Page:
Tel: +33 5 56 73 17 17. Fairytale, turreted second growth; wine on sale.

Château Figeac, St-Emilion.

Tel: +33 5 57 24 72 26. Stylish, approachable wines.

Château Méaume, Maransin.

Tel: +33 5 57 49 41 04. Alan Johnson-Hill’s Bordeaux Supérieur is outstanding.

Château Peyrou, Saint-Magne-de Castillon.

Tel: +33 5 57 24 72 44. Polished Castillon wines from ambitious producers.

Treats en route

Les Sources de Caudalie, Martillac.

Tel: +33 5 57 83 83 83. At Château Smith-Haut-Lafitte, grand luxe hotel and spa with grape-based treatments.

La Tupina, Bordeaux.

Tel: +33 5 56 91 56 37. Convivial Gascon restaurant with excellent wine list.

More information

Conseil Interprofessional du Vin de Bordeaux.

Tel: +33 5 56 00 22 66

www.vins-bordeaux.fr

3. Burgundy

Burgundy is carpeted with tiny estates of growers, proud to be farmers. Explore the region’s legendary villages and vineyards – Chablis, up in the northwest; Gevrey-Chambertin, Morey-St-Denis, Vosne-Romanée or Nuits-St-Georges on the Côte de Nuits; Volnay, Meursault, Puligny-Montrachet and Chassagne-Montrachet on the Côte de Beaune – with the town of Beaune an ideal base. Trawl lesser-known appellations Fixin, Monthélie, Santenay, Mercurey and Givry for good buys.

Try to visit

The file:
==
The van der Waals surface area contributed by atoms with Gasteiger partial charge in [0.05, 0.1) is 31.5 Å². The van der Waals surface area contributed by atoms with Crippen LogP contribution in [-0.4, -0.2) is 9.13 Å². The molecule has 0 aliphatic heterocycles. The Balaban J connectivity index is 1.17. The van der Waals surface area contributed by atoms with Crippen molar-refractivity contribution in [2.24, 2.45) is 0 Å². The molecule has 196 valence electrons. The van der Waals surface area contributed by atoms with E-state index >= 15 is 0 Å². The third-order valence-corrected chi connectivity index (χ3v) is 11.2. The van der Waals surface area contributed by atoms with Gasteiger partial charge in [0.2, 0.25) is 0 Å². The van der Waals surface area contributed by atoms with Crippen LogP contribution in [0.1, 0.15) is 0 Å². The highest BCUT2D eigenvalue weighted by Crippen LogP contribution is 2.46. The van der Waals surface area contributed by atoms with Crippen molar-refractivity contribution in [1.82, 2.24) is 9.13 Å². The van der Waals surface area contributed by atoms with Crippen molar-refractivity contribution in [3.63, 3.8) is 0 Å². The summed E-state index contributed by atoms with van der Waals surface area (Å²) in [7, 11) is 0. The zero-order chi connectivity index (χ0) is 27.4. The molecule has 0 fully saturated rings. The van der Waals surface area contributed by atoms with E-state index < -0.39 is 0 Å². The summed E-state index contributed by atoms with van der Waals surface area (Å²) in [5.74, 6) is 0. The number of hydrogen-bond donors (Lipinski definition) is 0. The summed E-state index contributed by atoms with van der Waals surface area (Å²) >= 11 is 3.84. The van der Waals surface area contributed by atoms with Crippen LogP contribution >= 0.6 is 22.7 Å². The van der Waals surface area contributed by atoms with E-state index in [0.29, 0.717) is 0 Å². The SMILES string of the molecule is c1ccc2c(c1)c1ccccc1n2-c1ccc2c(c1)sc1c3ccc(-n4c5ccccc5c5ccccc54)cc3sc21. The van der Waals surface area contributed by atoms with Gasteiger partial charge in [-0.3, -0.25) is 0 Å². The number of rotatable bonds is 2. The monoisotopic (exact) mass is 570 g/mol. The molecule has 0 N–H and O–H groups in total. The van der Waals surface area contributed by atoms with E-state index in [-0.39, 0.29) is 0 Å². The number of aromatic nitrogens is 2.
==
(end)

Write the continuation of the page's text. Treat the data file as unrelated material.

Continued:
Bouchard Père et Fils, Beaune.

Tel: +33 3 80 24 80 24. Upgraded négociant/ grower; fine old cellars beneath ramparts.

Domaine Michel Lafarge, Volnay.

Tel: +33 3 80 21 61 61. Traditional Volnay of consistently high quality.

Domaine Jean-Marc Joblot, Givry.

Tel: +33 3 85 44 30 77. Leading Givry grower; iron-fist-in-velvet-glove wines.

Domaine Jean-Marc Brocard, Préhy (Chablis).

Tel: +33 3 86 41 49 00. Flavourful, well-priced wines.

Joliet Père et Fils, Fixin.

Tel: +33 3 80 52 47 85. The real Burgundy! Traditional old cellar; affordable village wines with personality.

Treats en route

Hostellerie de Levernois, Levernois.

Tel: +33 3 80 24 73 58. Magnificent Relais & Châteaux hotel in parkland.

Le Jardin des Remparts, Beaune.

Tel: +33 3 80 24 79 41. Beaune’s best restaurant, with seductive terrace right up against the town walls.

More information

Bureau Interprofessionel des Vins de Bourgogne, Beaune.

Tel: +33 3 80 25 04 80.

www.vins-bourgogne.fr

4. Alsace

Tucked up in northeast France and keeping a low profile, Alsace may not spring to mind as a must-see region. But visitors are captivated by fairytale villages of ancient, half-timbered houses, fringed by vineyards nestling in the foothills of the Vosges. And the wines! Perfumed and fat with pure, penetrating flavours, Riesling, Pinot Gris and Gewurztraminer in Alsace assume an exotic character that is compelling. The region pioneered varietal labelling centuries ago, so its wine styles are easily grasped.

Try to visit

Hugel et Fils, Riquewihr. Tel: +33 3 89 47 92 15. Big name going strong since 1639, still family-owned; useful starting point.

Domaine Weinbach, Kayserberg.

Tel: +33 3 89 47 13 21. Finely tuned, delicate wines from Mme Faller and her two daughters.

Domaines Schlumberger, Guebwiller.

Tel: +33 3 89 74 27 00. Rich, luscious wines; magnificent terraced vineyards encompassing five grands crus.